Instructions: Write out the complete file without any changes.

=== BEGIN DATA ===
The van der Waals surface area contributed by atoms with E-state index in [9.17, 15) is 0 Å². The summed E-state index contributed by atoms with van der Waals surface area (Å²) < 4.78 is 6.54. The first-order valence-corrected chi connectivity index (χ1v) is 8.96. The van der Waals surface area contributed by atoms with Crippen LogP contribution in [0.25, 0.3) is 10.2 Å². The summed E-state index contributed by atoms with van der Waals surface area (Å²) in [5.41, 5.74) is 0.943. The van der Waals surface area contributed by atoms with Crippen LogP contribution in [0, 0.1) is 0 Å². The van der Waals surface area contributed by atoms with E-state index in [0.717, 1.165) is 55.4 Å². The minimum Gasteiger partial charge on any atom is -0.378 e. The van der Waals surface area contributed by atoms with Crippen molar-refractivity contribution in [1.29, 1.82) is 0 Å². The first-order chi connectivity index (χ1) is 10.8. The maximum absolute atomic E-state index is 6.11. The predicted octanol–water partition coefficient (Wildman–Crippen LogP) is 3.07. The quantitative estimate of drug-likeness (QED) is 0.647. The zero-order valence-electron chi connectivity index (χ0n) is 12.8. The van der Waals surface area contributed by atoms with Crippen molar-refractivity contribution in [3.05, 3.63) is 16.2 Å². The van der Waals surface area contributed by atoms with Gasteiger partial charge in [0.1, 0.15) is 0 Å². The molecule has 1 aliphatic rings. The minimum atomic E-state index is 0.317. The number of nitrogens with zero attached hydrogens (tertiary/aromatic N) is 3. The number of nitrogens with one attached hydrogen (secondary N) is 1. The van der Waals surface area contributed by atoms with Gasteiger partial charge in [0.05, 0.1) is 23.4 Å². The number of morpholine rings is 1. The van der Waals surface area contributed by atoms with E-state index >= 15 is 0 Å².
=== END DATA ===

The van der Waals surface area contributed by atoms with E-state index in [9.17, 15) is 0 Å². The summed E-state index contributed by atoms with van der Waals surface area (Å²) < 4.78 is 6.54. The first-order valence-corrected chi connectivity index (χ1v) is 8.96. The van der Waals surface area contributed by atoms with Crippen LogP contribution in [0.25, 0.3) is 10.2 Å². The summed E-state index contributed by atoms with van der Waals surface area (Å²) in [5.41, 5.74) is 0.943. The van der Waals surface area contributed by atoms with Crippen LogP contribution in [0, 0.1) is 0 Å². The van der Waals surface area contributed by atoms with E-state index in [0.717, 1.165) is 55.4 Å². The minimum Gasteiger partial charge on any atom is -0.378 e. The van der Waals surface area contributed by atoms with Crippen molar-refractivity contribution in [1.29, 1.82) is 0 Å². The first-order chi connectivity index (χ1) is 10.8. The maximum absolute atomic E-state index is 6.11. The predicted octanol–water partition coefficient (Wildman–Crippen LogP) is 3.07. The quantitative estimate of drug-likeness (QED) is 0.647. The zero-order valence-electron chi connectivity index (χ0n) is 12.8. The van der Waals surface area contributed by atoms with Crippen molar-refractivity contribution in [3.05, 3.63) is 16.2 Å². The van der Waals surface area contributed by atoms with Gasteiger partial charge in [0.1, 0.15) is 0 Å². The molecule has 1 aliphatic rings. The minimum atomic E-state index is 0.317. The number of nitrogens with zero attached hydrogens (tertiary/aromatic N) is 3. The number of nitrogens with one attached hydrogen (secondary N) is 1. The van der Waals surface area contributed by atoms with Gasteiger partial charge in [0.05, 0.1) is 23.4 Å². The number of morpholine rings is 1. The van der Waals surface area contributed by atoms with E-state index >= 15 is 0 Å².